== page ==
The Darkness

September 17th, 2007 by Adrian

Gamespot had some nice things to say about the new Xbox360 shooter “The Darkness,” so I added it to my Gamefly queue and took it for a spin.  The sense of atmosphere in this game is terrific, and the beautiful artistic style makes an otherwise mediocre title into an enjoyable experience.

The Darkness has a lot going for it graphically.  The textures are absolutely stunning, from the writhing tentacles on the title screen to the hundreds of subtle variations on stone and tile that cover building exteriors.  The lighting is incredible too: harsh fluorescents, warm floor lamps, and tinted vapor bulbs bathe scenes in a varied palette of lifelike tones.  Several times I’d get off the in-game subway and just stand around idly for a second before realizing the game was live again.  The hazy glow of overhead lighting reflecting from ceramic tiles onto dirty brick looked so good that I assumed I was still in a pre-rendered transition cutscene.

Adding to the sense of atmosphere are good voice acting and decent animations all around.  You play Jackie Estacado, a small-time hitman for an NYC mob family, and  Kirk Acevedo (Oz’s Miguel Alvarez) turns in a relaxed, fuggedahboutit DeNiro impression that suits both the character and the story perfectly.  You know you’re playing a game where the developers really took pride in polishing the details when you bump into a group of retro bboys dancing for dimes on a subway platform, and the moves all look smooth enough to have been motion-captured.  Though you can toss them a few coins, they’re mostly there for show.  That’s a lot of work to go to just to build atmosphere, but it really pays off.

Despite some great environments, the overall gameplay is less than stellar, for a couple of reasons.  The biggest problem is that not only is there a dominant strategy, just about any strategy can be a dominant strategy.  You start off just shooting a couple of pistols, but as the game progresses you learn to harness more and more special “darkness powers,” e.g. sending out a snaky assassin/scout, lifting heavy objects with a tentacle arm, and finally creating a huge vortex that sucks in all nearby enemies, and spits ‘em out dead.

If the gameplay were well designed and balanced, there’d be different contexts and/or level layouts that rewarded (or required) careful consideration of your offensive tactics.  But as it stands you can just pick your favorite method of slaughtering your opponents, and stick with it throughout the game.  The auto-targeting system has a slight bias towards head shots, so the dual pistols that you start with stay incredibly effective right ‘til the end.  And once you get the vortex power, it’s like the difficulty setting doesn’t even exist.  You can just keep spamming this over and over and over and clear whole rooms in seconds flat.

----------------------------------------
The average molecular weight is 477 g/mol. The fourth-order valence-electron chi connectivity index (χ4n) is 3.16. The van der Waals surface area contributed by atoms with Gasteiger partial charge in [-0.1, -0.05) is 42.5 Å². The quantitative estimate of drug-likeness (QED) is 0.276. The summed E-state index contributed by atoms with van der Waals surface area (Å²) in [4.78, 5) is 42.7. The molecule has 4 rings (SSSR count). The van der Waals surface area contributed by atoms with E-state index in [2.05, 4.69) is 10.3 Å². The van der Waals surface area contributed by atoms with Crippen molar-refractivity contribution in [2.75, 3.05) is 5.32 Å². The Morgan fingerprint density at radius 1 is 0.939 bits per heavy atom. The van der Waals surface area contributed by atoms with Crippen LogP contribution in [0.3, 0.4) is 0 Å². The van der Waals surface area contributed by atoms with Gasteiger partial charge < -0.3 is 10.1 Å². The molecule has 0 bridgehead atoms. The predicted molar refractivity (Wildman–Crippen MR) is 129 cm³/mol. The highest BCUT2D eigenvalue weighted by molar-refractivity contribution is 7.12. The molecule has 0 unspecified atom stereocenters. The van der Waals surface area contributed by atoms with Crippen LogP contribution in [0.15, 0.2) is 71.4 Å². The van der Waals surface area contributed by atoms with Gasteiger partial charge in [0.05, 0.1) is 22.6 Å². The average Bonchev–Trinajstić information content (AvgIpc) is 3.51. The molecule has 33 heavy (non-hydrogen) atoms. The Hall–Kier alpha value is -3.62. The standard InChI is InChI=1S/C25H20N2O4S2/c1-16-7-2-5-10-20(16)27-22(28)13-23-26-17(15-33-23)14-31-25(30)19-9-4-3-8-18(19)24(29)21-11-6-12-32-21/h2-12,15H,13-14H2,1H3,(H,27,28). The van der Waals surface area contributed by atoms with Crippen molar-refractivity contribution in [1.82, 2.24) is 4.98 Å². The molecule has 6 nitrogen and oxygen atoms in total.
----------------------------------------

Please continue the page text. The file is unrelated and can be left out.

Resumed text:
You will have to recharge your “darkness level” from the shadows to use the special powers, but since the recharge rate is zero to full in about 3 seconds,  as long as there’s a puddle of shadow around, you’re good to go.  Oh, and in another visually compelling (and indulgently sick) twist, you can also rip out the hearts of your downed foes and devour them to instantly set your darkness level to full.  So as long as you keep up the momentum it’s pretty easy to keep your tank topped off no matter where you are.

The other major gameplay issue is opponent AI, namely the lack thereof.  There’s no flanking or even real patrolling behavior here… the mobs tend to just wander around in a small radius from their spawn points until you’re sighted, and then they’ll start blasting away at you without too much regard for cover.  This gives you a huge amount of latitude in planning your assault and recovering from any tactical errors, even further lowering the already trivial bar for combat difficulty. 

Don’t get me wrong, I’m not the kind of hardcore gamer that needs to play every single game on the maximum difficulty setting to prove i r ub3r.  But I do want my progress throughout the game to feel earned.  When I can casually wipe out a small army of goons on the TV without ever feeling truly threatened – or forced to make a meaningful choice in how to approach the battle – my investment in the story goes down quite a bit.

There are also a few minor interface glitches that can break the flow at unfortunate moments.  For example, voice-overs from The Darkness that possesses you are apparently bound to map triggers on some levels.  This often means that subtitles pop up, the screen is dimmed to a hazy white/grey monochrome palette (losing your white crosshairs in the process), and the flailing demon heads that generally hug the periphery of the screen may start waving around all over your field of vision.  It’s not quite a true cutscene, but it’s at least halfway there.  Needless to say, if you’re engaged in a four-way firefight when you trigger one of these “conversations,” better hope you’ve got full health.  If the inherent combat imbalance didn’t make the game so easy, this would be an even more frustrating flaw.

I really admire this game for its visual style and its focus on keeping all of the action tightly bound to a continually advancing plot.  There are optional side-missions, but this is clearly not an Oblivion- or GTA-style “open-ended” experience.  Honestly, that makes it much more compelling for in this case. Given the lack of emphasis on tactics for the FPS aspect of the game, the overall experience is like being in an fast-paced, interactive action/horror flick.

End-to-end game time for the single player campaign is pretty short (between 10-15 hours depending on how much you like to just bask in the environments… and how many collectibles you’re looking to snag), so this is a hugely enjoyable rental.  As beautiful as the game is, I can’t see shelling out $60 to own my own copy (and neither should you).

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